Friday, November 30, 2007

The Tale of the NIE

So I spoke to the lawyer who so miraculously got me through the initial NIE process in Madrid in under an hour and she told me that, in order to leave the country (or, more importantly, in order to return) between now and when my new resident card arrives, I would need to file an Autorizacion de Regreso. Authorization to Return. Very important, as I have to be in London on Friday for meetings and then in Germany for my birthday and then in Switzerland for Christmas. Okay, no sweat.

She also told me that I should go to the Comisaria (the police station) where I would find a line that should last no longer than 15 minutes for exactly this type of request. 15 minutes? Sounds too good to be true. And it was.

I arrived at the Comisaria in Barcelona at 9am without my trusty lawyer and went right up to the police officer at the entrance and explained the story: I am already processing in Madrid, I just need the Autorizacion, I've already been fingerprinted, and there should supposedly be a separate line for this sort of thing. Nope, he directed me to the regular line, the one I spent 7 hours in back in Sept 2006, and assured me it wouldn't be more than an hour.

So I got my number and waited. An hour. Then two. Three. Then a bit more... good thing I brought a book! Finally my number was called and I went to the window knowing that it should only take about 30 seconds to get everything done and go to the office. But when I explained what I needed, the woman told me I'd been waiting in the wrong place all this time and she couldn't do anything for me. Unlike in Madrid, where all these offices are under one roof, in Barcelona they are spread around town.

Hopped on the scooter and headed down to the port, and the office of the Extranjeria. Not before I had some words with the man who told me to wait in that line for over two hours, mind you. When I got to the next office, a very kind guard at the door listened to my plight and said he'd walk me through everything as long as I first moved my illegally parked scooter so it wouldn't get towed. How kind!

That done, he told me the following: Go to the next door, fill out a form. Make some copies of your resident card around the corner. Go to the bank across the street. Pay 5.67 euros in taxes. Get a stamp on your paper. Come back. Wait in line.

So I was off like a shot, because it was nearing 2pm, that dreaded time when all banks and most offices in Spain close. Got my copies, got my form, ran across the street to the bank. There were three in a row. The first one closed at 1pm. What?! At the second one a man entered just ahead of me and allowed the door to close behind him before I could grab it. Locked. Closed at 1:30 and it was exactly 1:30! He looked at me through the glass door and shrugged. Hopefully he tripped on something or stubbed his toe later that day.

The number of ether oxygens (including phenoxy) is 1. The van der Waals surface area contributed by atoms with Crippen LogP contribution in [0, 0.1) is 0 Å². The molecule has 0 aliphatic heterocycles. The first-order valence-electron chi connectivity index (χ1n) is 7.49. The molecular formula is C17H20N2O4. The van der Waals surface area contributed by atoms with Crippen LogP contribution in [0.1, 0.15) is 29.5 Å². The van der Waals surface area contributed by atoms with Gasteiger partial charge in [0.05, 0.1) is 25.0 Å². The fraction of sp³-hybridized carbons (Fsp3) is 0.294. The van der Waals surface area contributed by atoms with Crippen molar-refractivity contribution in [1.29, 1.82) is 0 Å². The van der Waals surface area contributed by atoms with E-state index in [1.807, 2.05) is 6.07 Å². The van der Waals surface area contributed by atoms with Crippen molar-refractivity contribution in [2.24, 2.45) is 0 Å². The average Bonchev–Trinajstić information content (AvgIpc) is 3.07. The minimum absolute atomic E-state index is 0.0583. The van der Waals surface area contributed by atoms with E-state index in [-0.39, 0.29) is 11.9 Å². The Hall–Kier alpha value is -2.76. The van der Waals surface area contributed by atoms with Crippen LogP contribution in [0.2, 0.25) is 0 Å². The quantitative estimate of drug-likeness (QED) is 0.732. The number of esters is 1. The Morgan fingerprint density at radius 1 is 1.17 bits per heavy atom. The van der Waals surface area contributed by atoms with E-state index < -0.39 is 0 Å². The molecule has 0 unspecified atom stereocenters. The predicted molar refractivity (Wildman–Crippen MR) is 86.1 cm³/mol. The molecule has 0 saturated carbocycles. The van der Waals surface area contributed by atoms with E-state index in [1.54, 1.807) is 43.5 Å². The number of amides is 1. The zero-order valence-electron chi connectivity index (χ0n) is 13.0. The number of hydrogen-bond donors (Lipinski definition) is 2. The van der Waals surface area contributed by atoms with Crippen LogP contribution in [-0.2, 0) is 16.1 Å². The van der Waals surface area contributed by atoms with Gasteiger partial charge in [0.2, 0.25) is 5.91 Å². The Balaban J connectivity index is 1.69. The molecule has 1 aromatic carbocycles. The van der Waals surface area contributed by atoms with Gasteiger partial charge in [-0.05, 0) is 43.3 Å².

At the third bank I was relieved to see they actually stayed open until 2:30. I got in the long line to pay my taxes and finally got to the front, where the man asked if I had a copy of the form. I responded flatly that I had been given one form at the office and they just said to bring it to the bank. He responded - more flatly, if that's even possible - that I needed another copy. Fine. Ran outside and around the corner where I had remembered spotting another copy shop. (You get very good at remembering where copy shops are in moments like these. I'm sure every immigrant can tell you all the best copy shops around the major government offices.)

I made five copies. Of everything. Just to be safe. And then ran back to the bank, waited in line, paid my taxes, left a copy, got a stamp on the paper, and ran back across the street to the Extranjeria, where I was given another number and told to sit and wait. Nearly an hour later, I walked out with a beautiful piece of paper that says I'm allowed to leave and reenter the country as desired between now and February 10, by which time I should have my renewed resident card in hand. Good thing, too... because it turned out I needed it two days later in London. But that's another story altogether....

1 comment:

Carmen said...

Congrats on getting your papers straight! We are having problem with the NIE for Rafael. Who's your lawyer? Let me know!